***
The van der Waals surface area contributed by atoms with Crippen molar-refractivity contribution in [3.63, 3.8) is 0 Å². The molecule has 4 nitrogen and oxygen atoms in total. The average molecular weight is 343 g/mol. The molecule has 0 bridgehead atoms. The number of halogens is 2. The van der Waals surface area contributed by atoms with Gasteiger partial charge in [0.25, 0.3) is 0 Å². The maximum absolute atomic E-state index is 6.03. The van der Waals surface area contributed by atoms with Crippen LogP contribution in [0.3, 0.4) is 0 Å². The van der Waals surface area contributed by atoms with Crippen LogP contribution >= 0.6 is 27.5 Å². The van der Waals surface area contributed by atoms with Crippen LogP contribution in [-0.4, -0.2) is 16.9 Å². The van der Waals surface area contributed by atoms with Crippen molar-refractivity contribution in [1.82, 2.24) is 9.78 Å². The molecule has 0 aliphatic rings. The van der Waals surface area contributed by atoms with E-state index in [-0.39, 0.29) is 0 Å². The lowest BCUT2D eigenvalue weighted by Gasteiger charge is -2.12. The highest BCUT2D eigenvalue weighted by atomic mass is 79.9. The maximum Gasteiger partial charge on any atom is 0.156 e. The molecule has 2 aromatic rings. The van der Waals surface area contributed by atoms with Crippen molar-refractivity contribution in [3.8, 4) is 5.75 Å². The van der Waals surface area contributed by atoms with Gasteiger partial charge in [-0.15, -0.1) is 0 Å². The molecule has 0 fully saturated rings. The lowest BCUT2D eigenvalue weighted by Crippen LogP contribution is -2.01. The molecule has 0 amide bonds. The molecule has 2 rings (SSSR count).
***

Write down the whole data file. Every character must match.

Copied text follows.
The van der Waals surface area contributed by atoms with Crippen molar-refractivity contribution in [3.63, 3.8) is 0 Å². The molecule has 4 nitrogen and oxygen atoms in total. The average molecular weight is 343 g/mol. The molecule has 0 bridgehead atoms. The number of halogens is 2. The van der Waals surface area contributed by atoms with Gasteiger partial charge in [0.25, 0.3) is 0 Å². The maximum absolute atomic E-state index is 6.03. The van der Waals surface area contributed by atoms with Crippen LogP contribution in [0.3, 0.4) is 0 Å². The van der Waals surface area contributed by atoms with Crippen LogP contribution >= 0.6 is 27.5 Å². The van der Waals surface area contributed by atoms with Crippen LogP contribution in [-0.4, -0.2) is 16.9 Å². The van der Waals surface area contributed by atoms with Crippen molar-refractivity contribution in [1.82, 2.24) is 9.78 Å². The molecule has 0 aliphatic rings. The van der Waals surface area contributed by atoms with E-state index in [-0.39, 0.29) is 0 Å². The lowest BCUT2D eigenvalue weighted by Gasteiger charge is -2.12. The highest BCUT2D eigenvalue weighted by atomic mass is 79.9. The maximum Gasteiger partial charge on any atom is 0.156 e. The molecule has 2 aromatic rings. The van der Waals surface area contributed by atoms with Crippen molar-refractivity contribution in [3.8, 4) is 5.75 Å². The van der Waals surface area contributed by atoms with Gasteiger partial charge in [-0.15, -0.1) is 0 Å². The molecule has 0 fully saturated rings. The lowest BCUT2D eigenvalue weighted by Crippen LogP contribution is -2.01. The molecule has 0 amide bonds. The molecule has 2 rings (SSSR count).